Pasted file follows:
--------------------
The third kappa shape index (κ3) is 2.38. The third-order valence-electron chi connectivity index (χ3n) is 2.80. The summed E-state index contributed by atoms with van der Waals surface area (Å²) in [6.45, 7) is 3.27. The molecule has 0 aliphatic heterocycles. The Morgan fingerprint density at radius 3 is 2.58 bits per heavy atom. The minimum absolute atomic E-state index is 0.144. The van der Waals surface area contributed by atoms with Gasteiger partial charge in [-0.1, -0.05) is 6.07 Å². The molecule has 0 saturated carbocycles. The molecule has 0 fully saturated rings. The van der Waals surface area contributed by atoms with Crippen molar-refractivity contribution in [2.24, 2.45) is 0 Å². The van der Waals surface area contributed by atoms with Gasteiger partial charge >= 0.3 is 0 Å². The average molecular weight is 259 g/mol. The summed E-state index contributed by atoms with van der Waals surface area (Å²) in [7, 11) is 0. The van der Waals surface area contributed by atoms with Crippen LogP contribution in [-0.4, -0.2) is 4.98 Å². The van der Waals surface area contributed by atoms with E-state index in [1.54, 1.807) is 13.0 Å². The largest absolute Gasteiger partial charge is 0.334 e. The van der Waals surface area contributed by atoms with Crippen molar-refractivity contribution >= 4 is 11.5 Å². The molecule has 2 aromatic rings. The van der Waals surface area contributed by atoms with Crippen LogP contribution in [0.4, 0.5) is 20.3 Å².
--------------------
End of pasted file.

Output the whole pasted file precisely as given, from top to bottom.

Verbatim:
The third kappa shape index (κ3) is 2.38. The third-order valence-electron chi connectivity index (χ3n) is 2.80. The summed E-state index contributed by atoms with van der Waals surface area (Å²) in [6.45, 7) is 3.27. The molecule has 0 aliphatic heterocycles. The Morgan fingerprint density at radius 3 is 2.58 bits per heavy atom. The minimum absolute atomic E-state index is 0.144. The van der Waals surface area contributed by atoms with Gasteiger partial charge in [-0.1, -0.05) is 6.07 Å². The molecule has 0 saturated carbocycles. The molecule has 0 fully saturated rings. The van der Waals surface area contributed by atoms with Crippen molar-refractivity contribution in [2.24, 2.45) is 0 Å². The van der Waals surface area contributed by atoms with Gasteiger partial charge >= 0.3 is 0 Å². The average molecular weight is 259 g/mol. The summed E-state index contributed by atoms with van der Waals surface area (Å²) in [7, 11) is 0. The van der Waals surface area contributed by atoms with Crippen LogP contribution in [-0.4, -0.2) is 4.98 Å². The van der Waals surface area contributed by atoms with E-state index in [1.54, 1.807) is 13.0 Å². The largest absolute Gasteiger partial charge is 0.334 e. The van der Waals surface area contributed by atoms with Crippen molar-refractivity contribution >= 4 is 11.5 Å². The molecule has 2 aromatic rings. The van der Waals surface area contributed by atoms with Crippen LogP contribution in [0.4, 0.5) is 20.3 Å².